A third of Queensland coal mines are operating at a loss, according to a report commissioned by the Queensland Resources Council.
QRC chief executive Michael Roche said the data backs up what industry leaders have been telling him over the past few months.
“While the cost curves and profitability analyses provide hard data on the state of our sector, the opinions of the industry leaders in Queensland – many of them veterans of thirty or more years – tell the story more starkly,” Mr Roche said.
“Despite production reaching its highest levels, we have lost 21,000 resource sector jobs in the past two years as a result of low commodity prices.
“We need governments – federal, state and local – to play their part in providing the sector some relief.”
We must ensure that policy and regulation supports existing operations, which last year was responsible for contributing $64.8 billion to Queensland’s economy, while providing one in every six jobs, Mr Roche said.
“Just because our sector is experiencing a downturn it is not time to sit on our hands as we must have a plan in place to preserve the maximum number of current resources jobs and be ready to take advantage of the upturn.
“We need to ensure that regulation doesn’t strangle potential projects that will help create jobs and increase revenue that will fill the void from the commodities slump.”
The QRC will be meeting with the Queensland government’s cabinet jobs committee to discuss a plan that will help to protect the current 60,000 resource sector jobs and the tens of thousands of jobs across the 24,000 businesses that support the industry.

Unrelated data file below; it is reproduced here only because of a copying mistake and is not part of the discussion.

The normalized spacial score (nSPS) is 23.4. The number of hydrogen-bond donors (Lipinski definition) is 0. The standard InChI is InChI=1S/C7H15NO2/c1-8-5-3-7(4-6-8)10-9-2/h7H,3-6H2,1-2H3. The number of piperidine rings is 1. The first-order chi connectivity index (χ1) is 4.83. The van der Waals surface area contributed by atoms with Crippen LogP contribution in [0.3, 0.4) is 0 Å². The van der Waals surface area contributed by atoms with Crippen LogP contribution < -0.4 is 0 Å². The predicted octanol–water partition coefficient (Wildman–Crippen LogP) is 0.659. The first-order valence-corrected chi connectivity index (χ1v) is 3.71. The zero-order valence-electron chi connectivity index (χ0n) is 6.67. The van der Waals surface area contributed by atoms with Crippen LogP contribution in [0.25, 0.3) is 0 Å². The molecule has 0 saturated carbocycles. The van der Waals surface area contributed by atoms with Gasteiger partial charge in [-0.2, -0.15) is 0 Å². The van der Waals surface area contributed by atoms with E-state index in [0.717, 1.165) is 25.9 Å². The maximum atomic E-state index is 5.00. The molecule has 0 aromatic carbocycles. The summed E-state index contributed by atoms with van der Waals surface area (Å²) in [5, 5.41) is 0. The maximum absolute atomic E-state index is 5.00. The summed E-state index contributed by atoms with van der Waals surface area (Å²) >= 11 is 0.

Mr Roche called on the federal, state and local governments to “play their part”.
“Industry has been doing all the heavy lifting to try to survive this worst resources downturn in many decades, stripping billions of dollars of costs out of their businesses,” he said.
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Lock the Gate spokesperson Drew Hutton said it was absurd that the industry is “crying poor” after coming off the “greatest boom in recent history during which they made billions”.
“The industry is inherently cyclical and there is no case for industry relief. The industry should have been prepared for the inevitable downturn,” he said.
“All companies are meant to have financial provisions on their books to pay for mine rehabilitation. Having neglected investment in rehabilitation during the boom, now is the time to start drawing down on those provisions to make good on their commitments to environmental protection by investing in large scale rehabilitation. The best way to secure jobs in the sector is for companies to start drawing down on their rehabilitation deficit.”
Mr Hutton said the Government should audit the industry’s rehabilitation performance and start rigorously enforcing their environmental conditions. This combined with the company’s provisions should stimulate investment in regional Queensland in mine rehabilitation.
If the industry is serious about protecting jobs it should step up and draw down on the rehabilitation provisions which will keep people in work and start to address the massive mine rehabilitation deficit that exists in Queensland, he said.